Apple Inc. will deliver some of its upcoming AI features this year through data centers equipped with its own internal processors, part of a wide-ranging effort to imbue its devices with AI capabilities. The company is putting high-end chips — similar to those it designed for Macs — into cloud computing servers designed to handle the most advanced AI tasks coming to Apple devices, according to people familiar with the matter. Simpler AI-related functions will be handled directly on the iPhone, iPad and Mac, the people said, speaking on condition of anonymity because the plan is still confidential.

The move is part of Apple’s long-awaited foray into generative artificial intelligence, the technology behind ChatGPT and other popular tools. The company is trying to catch up with its big tech rivals, but is poised to lay out an ambitious AI strategy at its Worldwide Developers Conference on June 10.

Apple’s plan to use its own chips and handle AI tasks in the cloud was hatched about three years ago, but the company accelerated the schedule after AI craze — fueled by OpenAI’s ChatGPT and Google’s Gemini — forced it to move more quickly.

The first AI server chips will be the M2 Ultra, which was released last year as part of the Mac Pro and Mac Studio computers, although the company is already looking at future versions based on the M4 chip.

Apple shares briefly hit a session high of $184.59 in New York trading after Bloomberg reported the details. Shares are down more than 4% for the year. A representative for Cupertino, California-based Apple declined to comment.

Relatively simple AI tasks—like providing users with a summary of their missed iPhone notifications or incoming text messages—can be handled by the chips in Apple’s devices. More complex tasks, such as generating images or summarizing long news articles and creating long responses in emails, will likely require a cloud-based approach — as well as an upgraded version of Apple’s Siri voice assistant.

The move, coming as part of Apple’s fall release of iOS 18, represents a shift for the company. For years, Apple has prioritized device processing, touting it as a better way to ensure security and privacy. But people involved in creating Apple’s server project — codenamed ACDC, or Apple Chips in Data Centers — say components already in its processors can protect users’ privacy. The company uses an approach called Secure Enclave that can isolate data from a security breach.

For now, Apple plans to use its own data centers to manage cloud functions, but eventually it will rely on outside facilities — as it does with iCloud and other services. The Wall Street Journal previously reported on some aspects of the server plan.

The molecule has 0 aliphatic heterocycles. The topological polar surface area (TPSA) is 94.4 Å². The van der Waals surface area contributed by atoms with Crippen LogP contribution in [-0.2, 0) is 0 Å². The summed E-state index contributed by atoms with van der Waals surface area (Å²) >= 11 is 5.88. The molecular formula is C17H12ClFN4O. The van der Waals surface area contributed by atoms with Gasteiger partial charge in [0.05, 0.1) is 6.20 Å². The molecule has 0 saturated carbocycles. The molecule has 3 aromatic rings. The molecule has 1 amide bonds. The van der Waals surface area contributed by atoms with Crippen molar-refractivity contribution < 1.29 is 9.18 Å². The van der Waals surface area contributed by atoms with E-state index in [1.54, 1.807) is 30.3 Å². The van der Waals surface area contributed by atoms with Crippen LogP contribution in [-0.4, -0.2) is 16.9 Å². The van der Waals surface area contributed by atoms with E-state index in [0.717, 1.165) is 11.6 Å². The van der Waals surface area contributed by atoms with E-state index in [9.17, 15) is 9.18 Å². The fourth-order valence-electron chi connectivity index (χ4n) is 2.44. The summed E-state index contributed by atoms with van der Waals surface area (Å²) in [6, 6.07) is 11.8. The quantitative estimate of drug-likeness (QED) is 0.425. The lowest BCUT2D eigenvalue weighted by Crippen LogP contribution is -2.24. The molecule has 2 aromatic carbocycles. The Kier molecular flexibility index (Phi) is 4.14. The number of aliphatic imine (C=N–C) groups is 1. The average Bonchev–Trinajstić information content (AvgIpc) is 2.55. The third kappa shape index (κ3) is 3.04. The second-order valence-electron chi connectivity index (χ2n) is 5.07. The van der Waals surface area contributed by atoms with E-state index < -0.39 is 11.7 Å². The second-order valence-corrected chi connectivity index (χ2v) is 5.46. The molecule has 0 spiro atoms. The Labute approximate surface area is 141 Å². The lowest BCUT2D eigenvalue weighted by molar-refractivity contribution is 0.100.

Luca Maestri, Apple’s chief financial officer, hinted at the approach during an earnings call last week. “We have our own data center capacity and then use third-party capacity,” he said when asked about the company’s AI infrastructure. “It’s a model that has worked well for us historically, and we plan to continue that way going forward.”

Working with AI features on devices will still be a big part of Apple’s AI strategy. But some of those capabilities will require its latest chips, like the A18 that launched in last year’s iPhone and the M4 chip that debuted in the iPad Pro earlier this week. These processors include significant upgrades to the so-called neural engine, the part of the chip that handles AI tasks.

Apple is rapidly updating its product line with more powerful chips. For the first time, it’s bringing a next-generation processor—the M4—to its entire Mac lineup. The Mac mini, iMac, and MacBook Pro will get the M4 later this year, and the chip will make its way into the MacBook Air, Mac Studio, and Mac Pro next year, Bloomberg News reported in April.

Taken together, the plans lay the groundwork for Apple to weave AI into much of its product line. The company will focus on features that make users’ lives easier as they go about their day — say, by making suggestions and offering a personalized experience. Apple has no plans to launch its own ChatGPT-style service, although there have been discussions about offering this option through a partnership.

Just last week, Apple said that the ability to run AI on its devices would help it stand out from the competition.

“We believe in the transformative power and promise of AI, and believe we have strengths that will set us apart in this new era, including Apple’s unique combination of seamless integration of hardware, software and services,” CEO Tim Cook said during earnings call.

Without going into detail, Cook said Apple’s in-house semiconductors would give it an edge in this still-nascent field. He added that the company’s focus on privacy “is at the heart of everything we create.”

The company has invested hundreds of millions of dollars in the cloud initiative over the past three years, according to the people. But there are still gaps in its offerings. For users who want a chatbot, Apple has held discussions with Google and Alphabet Inc’s OpenAI. for integrating one into the iPhone and iPad.

Talks with OpenAI have recently intensified, suggesting a partnership is likely. Apple may also offer a range of options from outside companies, people familiar with the discussions said.

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